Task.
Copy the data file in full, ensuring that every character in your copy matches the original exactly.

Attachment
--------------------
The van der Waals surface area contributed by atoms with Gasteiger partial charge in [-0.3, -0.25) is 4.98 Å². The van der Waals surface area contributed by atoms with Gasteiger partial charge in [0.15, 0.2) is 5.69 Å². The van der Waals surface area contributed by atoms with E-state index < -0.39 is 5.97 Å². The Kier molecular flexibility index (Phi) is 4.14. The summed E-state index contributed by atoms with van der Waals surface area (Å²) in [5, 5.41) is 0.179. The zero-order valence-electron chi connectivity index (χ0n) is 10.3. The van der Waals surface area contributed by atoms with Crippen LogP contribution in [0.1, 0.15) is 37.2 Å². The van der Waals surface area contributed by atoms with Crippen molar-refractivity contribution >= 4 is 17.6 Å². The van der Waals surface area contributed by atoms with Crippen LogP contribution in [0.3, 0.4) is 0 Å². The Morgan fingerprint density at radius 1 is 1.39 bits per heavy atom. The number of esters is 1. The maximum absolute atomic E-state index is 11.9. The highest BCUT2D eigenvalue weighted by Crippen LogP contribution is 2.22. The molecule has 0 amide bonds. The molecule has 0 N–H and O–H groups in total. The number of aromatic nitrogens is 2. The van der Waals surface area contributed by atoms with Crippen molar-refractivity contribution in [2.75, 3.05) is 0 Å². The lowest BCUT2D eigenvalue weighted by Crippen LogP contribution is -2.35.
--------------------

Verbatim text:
The van der Waals surface area contributed by atoms with Gasteiger partial charge in [-0.3, -0.25) is 4.98 Å². The van der Waals surface area contributed by atoms with Gasteiger partial charge in [0.15, 0.2) is 5.69 Å². The van der Waals surface area contributed by atoms with E-state index < -0.39 is 5.97 Å². The Kier molecular flexibility index (Phi) is 4.14. The summed E-state index contributed by atoms with van der Waals surface area (Å²) in [5, 5.41) is 0.179. The zero-order valence-electron chi connectivity index (χ0n) is 10.3. The van der Waals surface area contributed by atoms with Crippen LogP contribution in [0.1, 0.15) is 37.2 Å². The van der Waals surface area contributed by atoms with Crippen molar-refractivity contribution >= 4 is 17.6 Å². The van der Waals surface area contributed by atoms with Crippen LogP contribution in [0.3, 0.4) is 0 Å². The Morgan fingerprint density at radius 1 is 1.39 bits per heavy atom. The number of esters is 1. The maximum absolute atomic E-state index is 11.9. The highest BCUT2D eigenvalue weighted by Crippen LogP contribution is 2.22. The molecule has 0 amide bonds. The molecule has 0 N–H and O–H groups in total. The number of aromatic nitrogens is 2. The van der Waals surface area contributed by atoms with Crippen molar-refractivity contribution in [2.75, 3.05) is 0 Å². The lowest BCUT2D eigenvalue weighted by Crippen LogP contribution is -2.35.